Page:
Stereological investigation and immuno-histochemistry were performed using 6 mice randomly chosen from the WT group and 6 mice randomly chosen from the APP/PS1 group, and 5 mice randomly chosen from APP/PS+FLX group. All 17 of these mice were perfused with cold 4% paraformaldehyde (PFA, pH = 7.4) in phosphate-buffered saline (PBS), and their brains were then removed and fixed in 4% PFA in PBS . After adequate fixation, the left or right hemisphere of each of the total 17 brains was sampled at random. The sampled hemispheres were sectioned frozen on a sliding microtome in the transverse plane at 50 µm, and each brain was collected as 6 separate series in 4% PFA (pH = 7.4). At least one series of brain sections from each mouse was mounted as sectioned and stained with toluidine blue. One or more series of brain sections were immunohistochemically stained for beta amyloid using a mouse monoclonal antibody (Abcam, Cambridge, England). (Figure 5B)
In each group, the mice not used for the stereological investigation and immunohistochemistry were deeply anesthetized via an i.p. injection of 1% pentobarbital sodium and then sacrificed by cervical dislocation, and their brains were promptly removed. The hippocampus was obtained from each brain and homogenized via sonication on ice in lysis buffer. Then, the homogenate was centrifuged at 12000 g for 15 min at 4 °C. The supernatants were collected, and the total protein levels were measured by using a BCA protein assay kit. Then, the supernatants were heated to 95-100 °C for 5 min, cooled on ice for a little while, and then stored at 4 °C until western blot analysis. (Figure 5B)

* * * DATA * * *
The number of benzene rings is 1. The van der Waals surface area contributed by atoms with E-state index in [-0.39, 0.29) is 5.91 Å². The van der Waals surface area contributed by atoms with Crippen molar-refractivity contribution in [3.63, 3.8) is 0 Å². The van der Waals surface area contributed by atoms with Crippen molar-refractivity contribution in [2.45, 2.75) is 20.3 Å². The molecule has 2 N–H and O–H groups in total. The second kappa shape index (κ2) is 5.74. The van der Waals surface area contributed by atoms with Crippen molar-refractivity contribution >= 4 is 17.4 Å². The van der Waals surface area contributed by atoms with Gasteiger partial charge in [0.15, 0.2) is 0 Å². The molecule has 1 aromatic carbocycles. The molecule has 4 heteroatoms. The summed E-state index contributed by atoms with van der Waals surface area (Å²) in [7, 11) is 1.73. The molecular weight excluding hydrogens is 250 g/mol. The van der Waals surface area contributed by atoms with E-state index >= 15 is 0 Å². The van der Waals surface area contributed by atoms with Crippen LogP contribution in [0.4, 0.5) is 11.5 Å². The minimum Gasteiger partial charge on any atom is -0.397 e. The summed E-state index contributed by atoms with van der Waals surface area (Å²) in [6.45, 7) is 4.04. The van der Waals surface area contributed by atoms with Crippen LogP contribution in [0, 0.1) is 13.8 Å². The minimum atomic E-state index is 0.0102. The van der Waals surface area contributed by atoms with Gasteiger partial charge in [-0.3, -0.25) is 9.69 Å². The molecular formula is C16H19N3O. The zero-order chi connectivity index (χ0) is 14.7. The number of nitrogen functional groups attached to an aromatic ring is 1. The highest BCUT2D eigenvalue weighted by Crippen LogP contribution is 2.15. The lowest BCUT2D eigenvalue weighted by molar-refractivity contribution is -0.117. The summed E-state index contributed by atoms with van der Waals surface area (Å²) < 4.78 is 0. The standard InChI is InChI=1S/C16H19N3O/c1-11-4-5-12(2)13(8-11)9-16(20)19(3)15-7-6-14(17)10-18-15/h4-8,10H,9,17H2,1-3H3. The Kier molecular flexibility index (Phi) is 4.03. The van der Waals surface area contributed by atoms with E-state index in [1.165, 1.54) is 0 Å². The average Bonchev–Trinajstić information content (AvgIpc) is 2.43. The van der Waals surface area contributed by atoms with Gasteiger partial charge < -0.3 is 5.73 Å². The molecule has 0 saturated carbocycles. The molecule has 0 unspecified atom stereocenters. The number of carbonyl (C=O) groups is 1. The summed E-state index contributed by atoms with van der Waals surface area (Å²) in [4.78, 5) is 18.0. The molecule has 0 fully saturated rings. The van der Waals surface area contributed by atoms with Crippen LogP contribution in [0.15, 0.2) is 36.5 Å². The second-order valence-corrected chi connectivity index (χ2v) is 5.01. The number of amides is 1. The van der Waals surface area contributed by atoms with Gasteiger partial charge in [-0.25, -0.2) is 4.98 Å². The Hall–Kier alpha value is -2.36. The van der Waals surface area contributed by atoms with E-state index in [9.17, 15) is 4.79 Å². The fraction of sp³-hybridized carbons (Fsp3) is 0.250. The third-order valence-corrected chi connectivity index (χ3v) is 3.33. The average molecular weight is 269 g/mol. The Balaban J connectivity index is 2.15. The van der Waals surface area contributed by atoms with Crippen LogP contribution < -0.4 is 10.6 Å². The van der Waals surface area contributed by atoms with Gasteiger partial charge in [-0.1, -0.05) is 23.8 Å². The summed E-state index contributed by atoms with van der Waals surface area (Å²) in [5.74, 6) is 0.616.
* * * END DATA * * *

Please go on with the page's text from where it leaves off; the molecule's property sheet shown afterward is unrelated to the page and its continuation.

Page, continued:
Figure 5: The experimental design. A. The mice began to receive FLX treatment at 64-68 weeks (16-17 months) of age, and the treatment was continued until they reached 69-73 weeks (17.25-18.25 months) of age, with the FLX administration lasting for 5 weeks. The Morris water maze was conducted when mice were at 68-72 weeks (17-18 months) of age, after being administered fluoxetine for 4 weeks. B. Six mice each were randomly chosen from the WT group and the APP/PS1 group, and five mice were randomly chosen from the APP/PS1+FLX group for the subsequent stereological investigation and immunohistochemistry. In each group, those mice not used for the stereological investigation and immunohistochemistry were deeply anesthetized and then killed. Then, the hippocampus was obtained from each brain and homogenized for western blotting analysis.
Sections were rinsed 3 times in 0.01 M PBS/0.3% Triton X-100 and then incubated in 3% H2O2 for 15 min with gentle agitation. The sections were then blocked to prevent nonspecific antigen binding in 4% BSA/0.1% Triton X-100/PBS for 1 h at room temperature. Blocking was followed by overnight incubation with primary antibodies (anti-amyloid, 1:50; or anti-actin, 1:1000; see Table 1) at 4 °C. The sections were then rinsed 3 times in 0.1 M PBS and incubated with biotinylated horse anti-mouse IgG (1:500 in PBS, ZSGB-BIO, SP-9002) for 1 h at room temperature. Subsequently, the sections were treated with streptavidin avidin-biotin enzyme complex (S-A/HRP, ZSGB-BIO, SP-9002) for 1 h. The labeling was visualized using 3,3-diaminobenzidine (DAB, ZSGB-BIO, ZLI-9018). The sections were rinsed, successively dehydrated in 95% and 100% ethyl alcohol, cleared in xylene and coverslipped with Permount in a fume hood. In addition, some of the sections were stained using the same procedure without beta amyloid antibody to verify the staining specificity of the antibody.
Table 1: Detailed information on the antibodies used in this study.
1: 50 for IHC
1:1000 for WB
1:1000 for WB
1:1000 for WB
1:1000 for WB
Mono-, monoclonal; IHC, immunohistochemistry; WB, Western-blotting; p, phosphorylated; CST, Cell Signaling Technology.